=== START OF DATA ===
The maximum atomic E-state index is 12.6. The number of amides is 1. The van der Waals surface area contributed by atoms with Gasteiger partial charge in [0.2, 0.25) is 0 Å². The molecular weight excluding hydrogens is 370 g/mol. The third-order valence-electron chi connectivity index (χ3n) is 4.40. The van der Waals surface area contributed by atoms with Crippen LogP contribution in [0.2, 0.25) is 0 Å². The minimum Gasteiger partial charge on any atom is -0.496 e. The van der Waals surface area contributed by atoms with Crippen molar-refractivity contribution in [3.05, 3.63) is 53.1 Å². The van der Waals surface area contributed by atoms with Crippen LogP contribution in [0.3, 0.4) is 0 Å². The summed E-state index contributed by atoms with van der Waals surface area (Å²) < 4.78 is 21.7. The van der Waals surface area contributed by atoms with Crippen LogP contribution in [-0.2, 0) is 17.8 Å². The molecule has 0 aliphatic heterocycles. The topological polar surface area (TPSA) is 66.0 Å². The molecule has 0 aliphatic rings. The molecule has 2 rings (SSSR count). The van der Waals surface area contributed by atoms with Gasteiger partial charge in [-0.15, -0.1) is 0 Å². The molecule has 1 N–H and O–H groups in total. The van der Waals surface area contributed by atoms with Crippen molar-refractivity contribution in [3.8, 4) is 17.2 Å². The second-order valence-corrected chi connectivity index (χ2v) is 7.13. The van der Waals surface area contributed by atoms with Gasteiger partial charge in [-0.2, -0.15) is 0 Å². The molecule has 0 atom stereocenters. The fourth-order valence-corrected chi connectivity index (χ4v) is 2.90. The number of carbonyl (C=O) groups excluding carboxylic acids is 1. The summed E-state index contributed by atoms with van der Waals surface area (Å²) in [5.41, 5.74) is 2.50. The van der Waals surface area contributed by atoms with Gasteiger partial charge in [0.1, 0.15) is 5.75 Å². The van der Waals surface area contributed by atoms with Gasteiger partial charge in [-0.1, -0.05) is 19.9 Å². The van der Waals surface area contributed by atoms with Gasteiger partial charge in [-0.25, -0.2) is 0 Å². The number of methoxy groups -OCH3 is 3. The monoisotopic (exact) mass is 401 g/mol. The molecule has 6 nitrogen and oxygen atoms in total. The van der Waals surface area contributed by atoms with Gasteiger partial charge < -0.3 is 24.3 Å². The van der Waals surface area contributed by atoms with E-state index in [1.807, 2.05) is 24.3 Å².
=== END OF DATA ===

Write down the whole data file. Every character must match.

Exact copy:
The maximum atomic E-state index is 12.6. The number of amides is 1. The van der Waals surface area contributed by atoms with Gasteiger partial charge in [0.2, 0.25) is 0 Å². The molecular weight excluding hydrogens is 370 g/mol. The third-order valence-electron chi connectivity index (χ3n) is 4.40. The van der Waals surface area contributed by atoms with Crippen LogP contribution in [0.2, 0.25) is 0 Å². The minimum Gasteiger partial charge on any atom is -0.496 e. The van der Waals surface area contributed by atoms with Crippen molar-refractivity contribution in [3.05, 3.63) is 53.1 Å². The van der Waals surface area contributed by atoms with Crippen LogP contribution in [0.3, 0.4) is 0 Å². The summed E-state index contributed by atoms with van der Waals surface area (Å²) < 4.78 is 21.7. The van der Waals surface area contributed by atoms with Crippen LogP contribution in [-0.2, 0) is 17.8 Å². The molecule has 0 aliphatic heterocycles. The topological polar surface area (TPSA) is 66.0 Å². The molecule has 0 aliphatic rings. The molecule has 2 rings (SSSR count). The van der Waals surface area contributed by atoms with Gasteiger partial charge in [-0.15, -0.1) is 0 Å². The molecule has 1 N–H and O–H groups in total. The van der Waals surface area contributed by atoms with Crippen molar-refractivity contribution in [3.8, 4) is 17.2 Å². The second-order valence-corrected chi connectivity index (χ2v) is 7.13. The van der Waals surface area contributed by atoms with Gasteiger partial charge in [-0.2, -0.15) is 0 Å². The molecule has 0 atom stereocenters. The fourth-order valence-corrected chi connectivity index (χ4v) is 2.90. The number of carbonyl (C=O) groups excluding carboxylic acids is 1. The summed E-state index contributed by atoms with van der Waals surface area (Å²) in [5.41, 5.74) is 2.50. The van der Waals surface area contributed by atoms with Gasteiger partial charge in [0.1, 0.15) is 5.75 Å². The van der Waals surface area contributed by atoms with Gasteiger partial charge in [-0.1, -0.05) is 19.9 Å². The van der Waals surface area contributed by atoms with Gasteiger partial charge in [-0.25, -0.2) is 0 Å². The number of methoxy groups -OCH3 is 3. The monoisotopic (exact) mass is 401 g/mol. The molecule has 6 nitrogen and oxygen atoms in total. The van der Waals surface area contributed by atoms with Gasteiger partial charge < -0.3 is 24.3 Å². The van der Waals surface area contributed by atoms with E-state index in [1.807, 2.05) is 24.3 Å².